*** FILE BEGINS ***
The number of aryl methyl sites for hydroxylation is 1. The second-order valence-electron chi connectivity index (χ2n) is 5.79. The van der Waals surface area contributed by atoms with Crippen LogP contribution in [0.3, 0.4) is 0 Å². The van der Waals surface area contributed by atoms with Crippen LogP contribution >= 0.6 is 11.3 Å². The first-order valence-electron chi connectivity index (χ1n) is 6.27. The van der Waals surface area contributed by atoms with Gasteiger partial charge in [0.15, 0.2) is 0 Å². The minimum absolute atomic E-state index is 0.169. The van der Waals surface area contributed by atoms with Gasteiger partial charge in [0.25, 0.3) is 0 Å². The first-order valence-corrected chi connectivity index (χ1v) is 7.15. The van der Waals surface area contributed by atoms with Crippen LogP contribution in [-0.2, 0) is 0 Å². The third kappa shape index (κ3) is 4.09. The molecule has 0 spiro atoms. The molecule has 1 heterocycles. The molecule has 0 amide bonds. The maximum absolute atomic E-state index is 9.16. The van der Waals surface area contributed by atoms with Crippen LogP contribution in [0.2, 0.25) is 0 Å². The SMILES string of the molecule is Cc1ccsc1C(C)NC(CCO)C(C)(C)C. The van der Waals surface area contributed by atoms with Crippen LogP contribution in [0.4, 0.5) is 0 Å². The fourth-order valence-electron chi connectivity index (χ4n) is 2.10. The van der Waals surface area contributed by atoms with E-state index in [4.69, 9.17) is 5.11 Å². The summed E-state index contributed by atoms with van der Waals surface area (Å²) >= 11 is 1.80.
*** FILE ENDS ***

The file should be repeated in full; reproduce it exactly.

The number of aryl methyl sites for hydroxylation is 1. The second-order valence-electron chi connectivity index (χ2n) is 5.79. The van der Waals surface area contributed by atoms with Crippen LogP contribution in [0.3, 0.4) is 0 Å². The van der Waals surface area contributed by atoms with Crippen LogP contribution >= 0.6 is 11.3 Å². The first-order valence-electron chi connectivity index (χ1n) is 6.27. The van der Waals surface area contributed by atoms with Gasteiger partial charge in [0.15, 0.2) is 0 Å². The minimum absolute atomic E-state index is 0.169. The van der Waals surface area contributed by atoms with Gasteiger partial charge in [0.25, 0.3) is 0 Å². The first-order valence-corrected chi connectivity index (χ1v) is 7.15. The van der Waals surface area contributed by atoms with Crippen LogP contribution in [-0.2, 0) is 0 Å². The third kappa shape index (κ3) is 4.09. The molecule has 0 spiro atoms. The molecule has 1 heterocycles. The molecule has 0 amide bonds. The maximum absolute atomic E-state index is 9.16. The van der Waals surface area contributed by atoms with Crippen LogP contribution in [0.2, 0.25) is 0 Å². The SMILES string of the molecule is Cc1ccsc1C(C)NC(CCO)C(C)(C)C. The van der Waals surface area contributed by atoms with Crippen LogP contribution in [0.4, 0.5) is 0 Å². The fourth-order valence-electron chi connectivity index (χ4n) is 2.10. The van der Waals surface area contributed by atoms with E-state index in [4.69, 9.17) is 5.11 Å². The summed E-state index contributed by atoms with van der Waals surface area (Å²) >= 11 is 1.80.